HIV-Positive People Not Obtaining Test Results, Receiving Appropriate Counseling, Studies Say
Many HIV-positive people do not return to obtain the results of HIV tests and many other HIV-positive individuals who are aware of their HIV-positive status do not receive adequate counseling regarding reducing the risk of HIV transmission, according to two studies presented on Monday at the 2003 National HIV Prevention Conference in Atlanta, Reuters reports. University of California-San Francisco researchers surveyed more than 600 HIV-positive people and found that only 25% had discussed safer sex methods and other ways to prevent HIV transmission with their doctors. In addition, only 6% of those surveyed said that they had discussed specific sexual activities with their physicians, Reuters reports. Researchers cited physicians' lack of time and lack of training in the topic area, as well as doctors' "poor understanding of their role in preventing the spread of HIV," as reasons for the low percentages, Reuters reports. In a separate study, the Los Angeles County Department of Health Services conducted HIV tests in gay bathhouses and found that 40% of the men who tested positive for HIV returned to learn their results, while 60% of the men testing positive failed to return to learn their HIV status. In addition, approximately 11% of men who tested positive for HIV had said that they thought it was "unlikely" or "very unlikely" that they would test HIV-positive.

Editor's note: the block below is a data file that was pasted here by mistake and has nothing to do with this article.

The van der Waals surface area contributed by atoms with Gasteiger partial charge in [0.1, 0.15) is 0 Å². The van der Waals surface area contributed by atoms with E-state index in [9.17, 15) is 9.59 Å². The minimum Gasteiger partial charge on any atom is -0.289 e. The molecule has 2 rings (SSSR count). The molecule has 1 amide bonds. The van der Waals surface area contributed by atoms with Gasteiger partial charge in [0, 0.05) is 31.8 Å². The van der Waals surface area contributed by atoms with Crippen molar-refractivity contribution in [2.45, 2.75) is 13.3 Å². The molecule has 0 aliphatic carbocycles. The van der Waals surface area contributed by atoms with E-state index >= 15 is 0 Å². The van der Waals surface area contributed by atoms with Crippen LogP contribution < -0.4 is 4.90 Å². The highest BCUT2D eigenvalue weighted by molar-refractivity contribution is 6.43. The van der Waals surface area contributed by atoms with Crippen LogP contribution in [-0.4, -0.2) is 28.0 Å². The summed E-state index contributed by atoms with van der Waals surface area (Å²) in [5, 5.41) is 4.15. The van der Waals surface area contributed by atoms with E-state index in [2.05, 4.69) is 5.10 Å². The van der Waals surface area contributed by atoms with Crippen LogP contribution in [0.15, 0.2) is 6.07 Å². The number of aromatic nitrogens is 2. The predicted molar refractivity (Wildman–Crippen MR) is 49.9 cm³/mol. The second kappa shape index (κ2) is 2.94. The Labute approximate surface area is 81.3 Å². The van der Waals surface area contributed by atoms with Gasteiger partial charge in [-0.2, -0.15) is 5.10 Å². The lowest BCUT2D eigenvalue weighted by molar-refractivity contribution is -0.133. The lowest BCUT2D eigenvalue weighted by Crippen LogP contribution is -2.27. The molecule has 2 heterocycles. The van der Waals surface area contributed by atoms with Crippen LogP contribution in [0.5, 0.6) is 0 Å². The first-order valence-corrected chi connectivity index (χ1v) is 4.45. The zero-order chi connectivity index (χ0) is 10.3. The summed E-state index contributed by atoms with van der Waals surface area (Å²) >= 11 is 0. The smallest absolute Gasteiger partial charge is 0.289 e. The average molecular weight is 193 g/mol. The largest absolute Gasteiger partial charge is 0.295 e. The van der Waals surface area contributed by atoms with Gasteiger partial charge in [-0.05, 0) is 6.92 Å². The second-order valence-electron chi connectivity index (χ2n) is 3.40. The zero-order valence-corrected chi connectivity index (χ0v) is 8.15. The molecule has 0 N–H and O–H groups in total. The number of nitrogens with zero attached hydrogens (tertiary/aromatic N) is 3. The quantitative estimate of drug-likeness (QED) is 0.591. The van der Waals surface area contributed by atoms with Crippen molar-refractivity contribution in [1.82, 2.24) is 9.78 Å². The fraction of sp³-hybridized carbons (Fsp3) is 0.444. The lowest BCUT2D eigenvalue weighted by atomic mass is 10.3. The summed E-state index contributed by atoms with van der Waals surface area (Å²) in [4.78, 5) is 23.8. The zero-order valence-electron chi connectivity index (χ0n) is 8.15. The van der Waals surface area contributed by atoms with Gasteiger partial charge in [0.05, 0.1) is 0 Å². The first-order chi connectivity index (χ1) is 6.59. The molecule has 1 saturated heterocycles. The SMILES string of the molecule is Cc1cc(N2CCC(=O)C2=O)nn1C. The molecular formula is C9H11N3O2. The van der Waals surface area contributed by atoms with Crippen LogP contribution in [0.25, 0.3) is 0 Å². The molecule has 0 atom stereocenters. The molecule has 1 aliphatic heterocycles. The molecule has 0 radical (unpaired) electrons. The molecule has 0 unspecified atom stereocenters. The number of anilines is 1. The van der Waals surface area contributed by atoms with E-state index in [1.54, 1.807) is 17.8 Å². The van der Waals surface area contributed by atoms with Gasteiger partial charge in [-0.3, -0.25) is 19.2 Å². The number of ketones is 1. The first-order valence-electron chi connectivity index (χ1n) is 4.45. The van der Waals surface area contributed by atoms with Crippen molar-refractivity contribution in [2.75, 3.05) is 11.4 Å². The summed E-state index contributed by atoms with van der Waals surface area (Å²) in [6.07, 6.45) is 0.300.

Health officials said that they hoped programs aimed at training doctors to better counsel HIV-positive patients would help reduce risky behavior. In addition, health officials said that using OraSure's rapid HIV test OraQuick is an "ideal way to gain access to people at the highest risk of infection" because people who have been tested can receive results the same day, according to Reuters (Simao, Reuters, 7/28). Ged Kenslea, spokesperson for the AIDS Healthcare Foundation, said, "The increase in (HIV cases among) gay and bisexual men is being borne out by our testing initiatives." He added, "We're trying to, in a sense, get people to think of their sexual hygiene in the way they would think of their dental hygiene. ... Hopefully, we can encourage people to get tested on a yearly basis." Before the rapid testing programs were available, 65% of people who tested HIV-positive returned for their test results, Kenslea said, according to the Los Angeles Times (Heinrichs, Los Angeles Times, 7/29).
Webcasts of selected sessions of the conference are available online through kaisernetwork.org's HealthCast.